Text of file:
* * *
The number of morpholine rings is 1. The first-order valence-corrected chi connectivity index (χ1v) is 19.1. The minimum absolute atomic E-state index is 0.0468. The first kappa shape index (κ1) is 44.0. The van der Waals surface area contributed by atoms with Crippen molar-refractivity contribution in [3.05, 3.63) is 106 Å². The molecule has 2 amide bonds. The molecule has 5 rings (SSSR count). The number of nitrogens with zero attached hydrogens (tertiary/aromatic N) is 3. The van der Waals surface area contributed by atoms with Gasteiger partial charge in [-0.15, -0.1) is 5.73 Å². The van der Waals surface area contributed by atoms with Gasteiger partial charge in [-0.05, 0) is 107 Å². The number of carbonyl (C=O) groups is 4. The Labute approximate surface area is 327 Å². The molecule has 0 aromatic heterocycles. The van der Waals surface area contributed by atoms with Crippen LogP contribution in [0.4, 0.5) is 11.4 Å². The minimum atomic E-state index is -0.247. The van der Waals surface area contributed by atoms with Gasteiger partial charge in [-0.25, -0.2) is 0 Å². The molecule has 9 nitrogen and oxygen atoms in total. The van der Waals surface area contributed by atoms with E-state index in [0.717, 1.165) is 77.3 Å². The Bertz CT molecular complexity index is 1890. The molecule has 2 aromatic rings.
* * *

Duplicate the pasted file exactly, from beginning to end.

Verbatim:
The number of morpholine rings is 1. The first-order valence-corrected chi connectivity index (χ1v) is 19.1. The minimum absolute atomic E-state index is 0.0468. The first kappa shape index (κ1) is 44.0. The van der Waals surface area contributed by atoms with Crippen molar-refractivity contribution in [3.05, 3.63) is 106 Å². The molecule has 2 amide bonds. The molecule has 5 rings (SSSR count). The number of nitrogens with zero attached hydrogens (tertiary/aromatic N) is 3. The van der Waals surface area contributed by atoms with Gasteiger partial charge in [-0.15, -0.1) is 5.73 Å². The van der Waals surface area contributed by atoms with Gasteiger partial charge in [-0.05, 0) is 107 Å². The number of carbonyl (C=O) groups is 4. The Labute approximate surface area is 327 Å². The molecule has 0 aromatic heterocycles. The van der Waals surface area contributed by atoms with Crippen LogP contribution in [0.4, 0.5) is 11.4 Å². The minimum atomic E-state index is -0.247. The van der Waals surface area contributed by atoms with Gasteiger partial charge in [-0.25, -0.2) is 0 Å². The molecule has 9 nitrogen and oxygen atoms in total. The van der Waals surface area contributed by atoms with E-state index in [0.717, 1.165) is 77.3 Å². The Bertz CT molecular complexity index is 1890. The molecule has 2 aromatic rings.